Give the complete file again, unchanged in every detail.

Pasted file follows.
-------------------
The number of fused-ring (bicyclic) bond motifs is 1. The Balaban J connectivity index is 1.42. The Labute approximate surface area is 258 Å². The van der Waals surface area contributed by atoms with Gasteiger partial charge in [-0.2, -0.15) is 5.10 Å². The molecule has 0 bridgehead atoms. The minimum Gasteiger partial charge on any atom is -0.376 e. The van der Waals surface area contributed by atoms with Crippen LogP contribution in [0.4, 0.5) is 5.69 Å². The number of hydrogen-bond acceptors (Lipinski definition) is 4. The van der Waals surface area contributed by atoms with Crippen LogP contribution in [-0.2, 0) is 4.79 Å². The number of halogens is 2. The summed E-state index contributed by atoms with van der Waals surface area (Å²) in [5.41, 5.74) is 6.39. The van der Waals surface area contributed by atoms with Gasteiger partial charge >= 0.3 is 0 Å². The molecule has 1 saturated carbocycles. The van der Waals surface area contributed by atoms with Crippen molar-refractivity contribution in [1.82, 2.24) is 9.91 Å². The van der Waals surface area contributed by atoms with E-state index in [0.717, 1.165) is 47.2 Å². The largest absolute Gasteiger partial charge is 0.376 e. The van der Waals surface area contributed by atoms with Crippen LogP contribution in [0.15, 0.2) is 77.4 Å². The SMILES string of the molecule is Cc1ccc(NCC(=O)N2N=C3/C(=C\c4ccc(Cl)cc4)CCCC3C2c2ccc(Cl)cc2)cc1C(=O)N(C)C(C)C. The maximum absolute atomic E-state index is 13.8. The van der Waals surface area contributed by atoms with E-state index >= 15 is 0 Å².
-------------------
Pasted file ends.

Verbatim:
The number of fused-ring (bicyclic) bond motifs is 1. The Balaban J connectivity index is 1.42. The Labute approximate surface area is 258 Å². The van der Waals surface area contributed by atoms with Gasteiger partial charge in [-0.2, -0.15) is 5.10 Å². The molecule has 0 bridgehead atoms. The minimum Gasteiger partial charge on any atom is -0.376 e. The van der Waals surface area contributed by atoms with Crippen LogP contribution in [0.4, 0.5) is 5.69 Å². The number of hydrogen-bond acceptors (Lipinski definition) is 4. The van der Waals surface area contributed by atoms with Crippen LogP contribution in [-0.2, 0) is 4.79 Å². The number of halogens is 2. The summed E-state index contributed by atoms with van der Waals surface area (Å²) in [5.41, 5.74) is 6.39. The van der Waals surface area contributed by atoms with Gasteiger partial charge >= 0.3 is 0 Å². The molecule has 1 saturated carbocycles. The van der Waals surface area contributed by atoms with Crippen molar-refractivity contribution in [1.82, 2.24) is 9.91 Å². The van der Waals surface area contributed by atoms with E-state index in [0.717, 1.165) is 47.2 Å². The largest absolute Gasteiger partial charge is 0.376 e. The van der Waals surface area contributed by atoms with Crippen LogP contribution in [0.15, 0.2) is 77.4 Å². The SMILES string of the molecule is Cc1ccc(NCC(=O)N2N=C3/C(=C\c4ccc(Cl)cc4)CCCC3C2c2ccc(Cl)cc2)cc1C(=O)N(C)C(C)C. The maximum absolute atomic E-state index is 13.8. The van der Waals surface area contributed by atoms with E-state index >= 15 is 0 Å².